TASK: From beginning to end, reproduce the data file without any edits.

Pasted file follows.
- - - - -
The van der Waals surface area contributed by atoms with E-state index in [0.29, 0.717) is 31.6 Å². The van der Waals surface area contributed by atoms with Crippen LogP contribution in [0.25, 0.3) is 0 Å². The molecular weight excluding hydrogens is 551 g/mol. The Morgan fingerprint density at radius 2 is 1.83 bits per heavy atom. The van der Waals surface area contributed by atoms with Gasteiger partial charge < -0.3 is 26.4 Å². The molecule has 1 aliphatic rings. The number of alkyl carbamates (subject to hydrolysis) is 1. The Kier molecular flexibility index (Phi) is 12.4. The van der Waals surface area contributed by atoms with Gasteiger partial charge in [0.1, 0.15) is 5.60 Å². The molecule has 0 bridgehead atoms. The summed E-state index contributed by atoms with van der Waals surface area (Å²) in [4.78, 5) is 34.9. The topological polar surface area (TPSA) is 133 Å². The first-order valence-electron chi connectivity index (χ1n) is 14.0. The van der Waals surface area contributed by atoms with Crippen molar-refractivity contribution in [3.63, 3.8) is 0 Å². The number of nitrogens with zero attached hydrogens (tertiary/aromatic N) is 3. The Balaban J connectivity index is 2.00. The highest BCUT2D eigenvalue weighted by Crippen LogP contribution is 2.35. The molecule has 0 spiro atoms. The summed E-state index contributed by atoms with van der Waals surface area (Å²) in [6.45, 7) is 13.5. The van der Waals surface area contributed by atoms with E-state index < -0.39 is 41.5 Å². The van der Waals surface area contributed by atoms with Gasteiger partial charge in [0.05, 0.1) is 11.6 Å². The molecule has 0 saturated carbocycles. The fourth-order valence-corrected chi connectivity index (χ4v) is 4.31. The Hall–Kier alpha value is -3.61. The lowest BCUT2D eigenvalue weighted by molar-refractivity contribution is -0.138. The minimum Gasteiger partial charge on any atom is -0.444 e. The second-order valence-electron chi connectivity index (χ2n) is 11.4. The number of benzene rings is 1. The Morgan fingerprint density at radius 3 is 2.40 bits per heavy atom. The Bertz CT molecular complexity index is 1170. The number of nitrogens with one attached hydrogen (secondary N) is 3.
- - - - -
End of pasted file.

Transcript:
The van der Waals surface area contributed by atoms with E-state index in [0.29, 0.717) is 31.6 Å². The van der Waals surface area contributed by atoms with Crippen LogP contribution in [0.25, 0.3) is 0 Å². The molecular weight excluding hydrogens is 551 g/mol. The Morgan fingerprint density at radius 2 is 1.83 bits per heavy atom. The van der Waals surface area contributed by atoms with Gasteiger partial charge < -0.3 is 26.4 Å². The molecule has 1 aliphatic rings. The number of alkyl carbamates (subject to hydrolysis) is 1. The Kier molecular flexibility index (Phi) is 12.4. The van der Waals surface area contributed by atoms with Gasteiger partial charge in [0.1, 0.15) is 5.60 Å². The molecule has 0 bridgehead atoms. The summed E-state index contributed by atoms with van der Waals surface area (Å²) in [4.78, 5) is 34.9. The topological polar surface area (TPSA) is 133 Å². The first-order valence-electron chi connectivity index (χ1n) is 14.0. The van der Waals surface area contributed by atoms with Crippen molar-refractivity contribution in [3.63, 3.8) is 0 Å². The number of nitrogens with zero attached hydrogens (tertiary/aromatic N) is 3. The Balaban J connectivity index is 2.00. The highest BCUT2D eigenvalue weighted by Crippen LogP contribution is 2.35. The molecule has 0 spiro atoms. The summed E-state index contributed by atoms with van der Waals surface area (Å²) in [6.45, 7) is 13.5. The van der Waals surface area contributed by atoms with E-state index < -0.39 is 41.5 Å². The van der Waals surface area contributed by atoms with Gasteiger partial charge in [0.05, 0.1) is 11.6 Å². The molecule has 0 saturated carbocycles. The fourth-order valence-corrected chi connectivity index (χ4v) is 4.31. The Hall–Kier alpha value is -3.61. The lowest BCUT2D eigenvalue weighted by molar-refractivity contribution is -0.138. The minimum Gasteiger partial charge on any atom is -0.444 e. The second-order valence-electron chi connectivity index (χ2n) is 11.4. The number of benzene rings is 1. The Morgan fingerprint density at radius 3 is 2.40 bits per heavy atom. The Bertz CT molecular complexity index is 1170. The number of nitrogens with one attached hydrogen (secondary N) is 3.